Many Tajik women marry for economic reasons
Amnesty International has accused Tajikistan of failing to protect its women, saying nearly half are raped, beaten or abused by their families.
According to Amnesty, women are regularly subjected to humiliation not only from their husbands but also in-laws, causing many to turn to suicide.
The report's authors say the government should introduce laws and support services to tackle domestic violence.
Tajikistan, which borders Afghanistan, is the poorest former Soviet republic.
Women have limited rights and job opportunities. Many drop out of school early to enter marriages that are often polygamous or unregistered.
"Women are being treated as servants or as the in-laws' family property," Amnesty's Tajikistan expert Andrea Strasser-Camagni said in a statement.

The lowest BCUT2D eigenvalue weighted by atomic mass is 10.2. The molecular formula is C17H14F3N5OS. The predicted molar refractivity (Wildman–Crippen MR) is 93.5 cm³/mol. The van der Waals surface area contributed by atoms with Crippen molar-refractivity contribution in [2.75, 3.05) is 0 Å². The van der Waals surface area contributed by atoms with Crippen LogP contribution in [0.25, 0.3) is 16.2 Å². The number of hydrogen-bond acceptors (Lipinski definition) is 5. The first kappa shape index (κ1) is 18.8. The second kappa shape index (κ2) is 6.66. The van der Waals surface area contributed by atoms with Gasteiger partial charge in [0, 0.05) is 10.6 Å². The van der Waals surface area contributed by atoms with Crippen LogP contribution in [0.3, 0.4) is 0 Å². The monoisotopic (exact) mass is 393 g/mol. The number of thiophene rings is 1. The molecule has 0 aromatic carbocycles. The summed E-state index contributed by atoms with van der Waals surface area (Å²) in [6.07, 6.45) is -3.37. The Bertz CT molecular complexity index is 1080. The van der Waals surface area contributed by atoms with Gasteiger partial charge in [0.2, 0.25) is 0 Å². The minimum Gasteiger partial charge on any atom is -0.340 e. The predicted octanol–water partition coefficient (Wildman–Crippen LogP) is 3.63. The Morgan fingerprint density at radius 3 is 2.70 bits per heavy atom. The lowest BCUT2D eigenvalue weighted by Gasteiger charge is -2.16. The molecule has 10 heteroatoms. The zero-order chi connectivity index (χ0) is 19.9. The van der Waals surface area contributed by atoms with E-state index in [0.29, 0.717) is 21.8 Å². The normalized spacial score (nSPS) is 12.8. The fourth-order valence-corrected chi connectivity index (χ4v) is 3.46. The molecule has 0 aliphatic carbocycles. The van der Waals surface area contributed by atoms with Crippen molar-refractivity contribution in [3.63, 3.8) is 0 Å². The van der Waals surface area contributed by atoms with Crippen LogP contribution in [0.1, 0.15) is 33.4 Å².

"They have no-one to turn to, as the policy of the authorities is to urge reconciliation, which... reinforces their position of inferiority."
Up to one million Tajik men travel abroad every year in search of seasonal work.
In some cases, they stop sending remittances or do not return home, leaving their wives vulnerable to abuse by in-laws, says the BBC's Central Asia correspondent, Rayhan Demytrie.
Some men even divorce their wives by sending text messages announcing they have separated, she adds.
Many women are driven to commit suicide but relatives usually cover up such incidents by presenting them as accidents, our correspondent says.
Violence against women is widespread across the entire Central Asian region, where most societies are patriarchal.
In Kyrgyzstan and Kazakhstan, old traditions such as kidnapping young brides are still quite common - forcing some young women in rural areas to marry against their will.